The Changing of the Guard ceremony takes place at 11:30 daily from April until the end of July and on alternate days for the rest of the year, weather permitting. The new guards arrive at the forecourt of the Palace at 11:30 from Wellington Barracks. The journey takes about 5 minutes and the soldiers are accompanied by a band. The ceremony is conducted on the Palace forecourt and takes approximately forty minutes to complete.

[The Army have not yet released the schedule for July, August or September.]

Wheelchair Access
If you require wheelchair access or the use of the lift, you should not book with 365 Tickets.com and should pre-book tickets directly with Buckingham Palace.
Access booking line: 020 7766 7324 www.royalcollection.org.uk or email specialistsales@royalcollection.org.uk

Find out More about The State Rooms + The Queen’s Gallery

The State Rooms + Royal Mews

The State Rooms + Royal Mews

Buckingham Palace State Rooms

Buckingham Palace serves as both the office and London residence of Her Majesty The Queen, as well as the administrative headquarters of the Royal Household. It is one of the few working royal palaces remaining in the world today. Today the Buckingham Palace State Rooms are used extensively by Her Majesty The Queen and Members of the Royal Family to receive and entertain their guests on State, ceremonial and official occasions. During August and September when The Queen makes her annual visit to Scotland, the Palace’s nineteen state rooms are open to visitors.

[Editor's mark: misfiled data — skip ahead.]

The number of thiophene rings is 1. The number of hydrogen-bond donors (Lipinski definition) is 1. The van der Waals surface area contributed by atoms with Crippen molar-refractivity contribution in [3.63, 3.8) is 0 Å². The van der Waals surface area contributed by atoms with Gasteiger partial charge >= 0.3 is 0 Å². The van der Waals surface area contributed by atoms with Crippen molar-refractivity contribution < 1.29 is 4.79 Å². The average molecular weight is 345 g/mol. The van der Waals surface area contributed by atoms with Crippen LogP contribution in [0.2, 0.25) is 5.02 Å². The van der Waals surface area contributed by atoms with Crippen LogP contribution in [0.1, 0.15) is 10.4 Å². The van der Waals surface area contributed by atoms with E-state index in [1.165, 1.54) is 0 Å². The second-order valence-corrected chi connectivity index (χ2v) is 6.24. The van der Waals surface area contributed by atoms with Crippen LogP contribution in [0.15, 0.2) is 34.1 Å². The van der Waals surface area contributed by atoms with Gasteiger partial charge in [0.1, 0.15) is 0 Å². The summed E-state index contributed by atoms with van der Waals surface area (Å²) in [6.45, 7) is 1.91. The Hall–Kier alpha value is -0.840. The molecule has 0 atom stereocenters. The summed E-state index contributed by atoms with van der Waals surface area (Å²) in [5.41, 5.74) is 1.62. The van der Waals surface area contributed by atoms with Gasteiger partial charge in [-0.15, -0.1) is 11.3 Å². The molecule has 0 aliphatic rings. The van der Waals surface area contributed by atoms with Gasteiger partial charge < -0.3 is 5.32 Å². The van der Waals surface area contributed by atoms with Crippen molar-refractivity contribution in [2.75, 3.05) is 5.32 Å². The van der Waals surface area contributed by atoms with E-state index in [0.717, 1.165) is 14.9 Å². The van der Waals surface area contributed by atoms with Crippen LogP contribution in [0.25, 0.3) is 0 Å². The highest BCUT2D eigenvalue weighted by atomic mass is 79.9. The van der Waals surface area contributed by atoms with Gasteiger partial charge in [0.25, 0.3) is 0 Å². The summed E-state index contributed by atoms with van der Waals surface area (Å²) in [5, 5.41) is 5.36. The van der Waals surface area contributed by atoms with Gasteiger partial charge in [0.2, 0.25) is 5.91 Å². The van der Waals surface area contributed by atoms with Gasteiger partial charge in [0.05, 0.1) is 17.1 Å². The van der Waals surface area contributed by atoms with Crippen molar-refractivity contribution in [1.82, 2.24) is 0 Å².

What there is to see?
The Buckingham Palace State Rooms form the heart of the working palace and are lavishly furnished with some of the greatest treasures from the Royal Collection – paintings by Rembrandt, Rubens, Poussin and Canaletto; sculpture by Canova; exquisite examples of Sèvres porcelain; and some of the finest English and French furniture.

In celebration of The Queen’s 90th birthday, a special exhibition will be staged across each of Her Majesty’s official residences during 2016.

Fashioning a Reign: 90 Years of Style from The Queen’s Wardrobe (30 July – 25 September 2016)

The Garden
Described as a ‘walled oasis in the middle of London’, the Palace’s garden is home to thirty different species of bird and more than 350 different wild flowers, some extremely rare. Visitors end their tour with a walk along the south side of the garden, with splendid views of the west front of the Palace and the famous lake.

Audio Guide
An audio guide is included in the ticket price and is available in English, French, German, Spanish, Italian, and Japanese, Russian and Mandarin. There is also a family audio guide (in English only) and accompanying activity trail, suitable for children 7-11 years.

Changing of the Guard
The Changing of the Guard ceremony takes place at 11:30 daily from April until the end of July and on alternate days for the rest of the year, weather permitting. The new guards arrive at the forecourt of the Palace at 11:30 from Wellington Barracks. The journey takes about 5 minutes and the soldiers are accompanied by a band. The ceremony is conducted on the Palace forecourt and takes approximately forty minutes to complete.

[The Army have not yet released the schedule for July, August or September.]

Wheelchair Access
If you require wheelchair access or the use of the lift, you should not book with 365 Tickets.com and should pre-book tickets directly with Buckingham Palace.